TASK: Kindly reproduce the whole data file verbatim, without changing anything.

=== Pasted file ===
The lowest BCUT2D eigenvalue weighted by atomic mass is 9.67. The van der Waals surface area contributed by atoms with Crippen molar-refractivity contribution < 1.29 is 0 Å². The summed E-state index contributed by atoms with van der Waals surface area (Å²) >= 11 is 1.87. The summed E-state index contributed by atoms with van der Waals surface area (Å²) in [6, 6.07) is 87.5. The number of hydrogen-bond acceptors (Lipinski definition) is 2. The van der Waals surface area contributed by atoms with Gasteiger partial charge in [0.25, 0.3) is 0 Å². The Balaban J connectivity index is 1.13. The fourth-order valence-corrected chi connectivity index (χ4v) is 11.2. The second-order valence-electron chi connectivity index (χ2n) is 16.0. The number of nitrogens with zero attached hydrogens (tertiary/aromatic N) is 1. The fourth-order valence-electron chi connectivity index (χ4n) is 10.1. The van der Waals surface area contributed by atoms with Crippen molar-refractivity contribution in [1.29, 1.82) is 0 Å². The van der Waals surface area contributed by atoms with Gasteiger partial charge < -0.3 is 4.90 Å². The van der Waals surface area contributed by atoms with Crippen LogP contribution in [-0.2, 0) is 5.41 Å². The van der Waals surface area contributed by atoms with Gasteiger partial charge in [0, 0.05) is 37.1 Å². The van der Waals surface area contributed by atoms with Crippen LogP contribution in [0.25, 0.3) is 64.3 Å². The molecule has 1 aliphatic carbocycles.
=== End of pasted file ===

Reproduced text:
The lowest BCUT2D eigenvalue weighted by atomic mass is 9.67. The van der Waals surface area contributed by atoms with Crippen molar-refractivity contribution < 1.29 is 0 Å². The summed E-state index contributed by atoms with van der Waals surface area (Å²) >= 11 is 1.87. The summed E-state index contributed by atoms with van der Waals surface area (Å²) in [6, 6.07) is 87.5. The number of hydrogen-bond acceptors (Lipinski definition) is 2. The van der Waals surface area contributed by atoms with Gasteiger partial charge in [0.25, 0.3) is 0 Å². The Balaban J connectivity index is 1.13. The fourth-order valence-corrected chi connectivity index (χ4v) is 11.2. The second-order valence-electron chi connectivity index (χ2n) is 16.0. The number of nitrogens with zero attached hydrogens (tertiary/aromatic N) is 1. The fourth-order valence-electron chi connectivity index (χ4n) is 10.1. The van der Waals surface area contributed by atoms with Crippen molar-refractivity contribution in [1.29, 1.82) is 0 Å². The van der Waals surface area contributed by atoms with Gasteiger partial charge < -0.3 is 4.90 Å². The van der Waals surface area contributed by atoms with Crippen LogP contribution in [-0.2, 0) is 5.41 Å². The van der Waals surface area contributed by atoms with Gasteiger partial charge in [0, 0.05) is 37.1 Å². The van der Waals surface area contributed by atoms with Crippen LogP contribution in [0.25, 0.3) is 64.3 Å². The molecule has 1 aliphatic carbocycles.